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Commentary Article June 8th, 2021
Cities • Delivery • Infrastructure

Newsweek: Using infrastructure funds to transform our lonely places into convivial cities

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Read @Dan_Vogel & @ronivey article in @NewsweekOpinion, where they argue that DC must pass an #infrastructurebill & empower mayors to rebuild divided places into convivial cities

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How can local leaders embrace opportunities to combat isolation & polarisation to enable more people & places to flourish? @Dan_Vogel & @ronivey suggest thoughtful policies & investments prioritising human connection

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"If leaders in Washington successfully pass an infrastructure bill, federal funds bring the opportunity to reimagine our communities" @Dan_Vogel & @ronivey in @Newsweek

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Originally published on Newsweek. Click through to read full article.

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First, give voice and power to all neighborhoods to design their future. In Oklahoma City, Mayor David Holt led an inclusive approach to allocate $978 million for projects, including funds for neighborhood parks, playgrounds, community stages, sidewalks, bike lanes, public transit, community centers and a museum honoring civil rights leader Clara Luper. According to local journalist Steve Lackmeyer, the resident-driven project selection process marked "a healing of rifts that nagged the city for years."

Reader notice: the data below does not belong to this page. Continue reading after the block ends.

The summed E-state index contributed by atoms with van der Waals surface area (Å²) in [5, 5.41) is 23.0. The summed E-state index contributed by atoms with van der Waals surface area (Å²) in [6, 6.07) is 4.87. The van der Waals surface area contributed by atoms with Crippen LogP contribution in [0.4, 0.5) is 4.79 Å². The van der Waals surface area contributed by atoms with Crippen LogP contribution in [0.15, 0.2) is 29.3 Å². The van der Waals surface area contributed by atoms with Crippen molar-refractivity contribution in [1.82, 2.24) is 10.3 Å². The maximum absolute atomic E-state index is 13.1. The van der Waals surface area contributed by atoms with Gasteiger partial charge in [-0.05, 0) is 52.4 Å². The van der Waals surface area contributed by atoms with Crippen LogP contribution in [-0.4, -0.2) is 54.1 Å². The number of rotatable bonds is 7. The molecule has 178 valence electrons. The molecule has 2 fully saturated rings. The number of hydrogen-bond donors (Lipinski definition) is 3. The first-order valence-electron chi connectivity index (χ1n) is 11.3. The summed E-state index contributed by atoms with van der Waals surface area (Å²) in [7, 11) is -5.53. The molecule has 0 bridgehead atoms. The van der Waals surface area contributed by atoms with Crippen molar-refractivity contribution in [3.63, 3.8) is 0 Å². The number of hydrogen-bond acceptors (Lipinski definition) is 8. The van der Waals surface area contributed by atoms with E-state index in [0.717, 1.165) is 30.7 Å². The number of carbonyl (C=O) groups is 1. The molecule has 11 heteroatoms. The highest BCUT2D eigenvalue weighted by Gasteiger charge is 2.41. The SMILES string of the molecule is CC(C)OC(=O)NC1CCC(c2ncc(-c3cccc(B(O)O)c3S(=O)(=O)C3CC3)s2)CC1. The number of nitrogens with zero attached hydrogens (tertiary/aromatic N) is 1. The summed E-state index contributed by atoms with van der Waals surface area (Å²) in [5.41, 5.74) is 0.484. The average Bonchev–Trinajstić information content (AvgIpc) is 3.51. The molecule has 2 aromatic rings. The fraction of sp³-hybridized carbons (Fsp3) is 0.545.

Second, intersperse parks, public squares and promenades throughout the city to provide accessible, comfortable places for sociability. In Houston, community leaders worked with the city to transform abandoned lots into pocket parks. Neighbors could walk and bike to these locations, making it easier to create bonds and connections. Researchers have found proximity to nature directly correlates to improved individual and community well being.

Third, give neighborhoods power and resources to create public beauty that inspires a sense of belonging to somewhere special. In Philadelphia, city leaders worked with local artists to launch the Porch Light project to strengthen community well being by giving opportunities for those suffering from mental health challenges to paint beautiful murals throughout their neighborhoods. The Yale School of Medicine conducted rigorous, community-based research in Porch Light communities and found the public beauty initiative not only improved the neighborhood's aesthetic quality, but also increased trust and social cohesion.


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We find purpose and meaning by caring for people and places. For all our residents to flourish, we of course need our neighborhoods to be efficient, clean and materially prosperous.

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Written by:

Dan Vogel Director, North America
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Ron Ivey CEO, Rembrandt Collective
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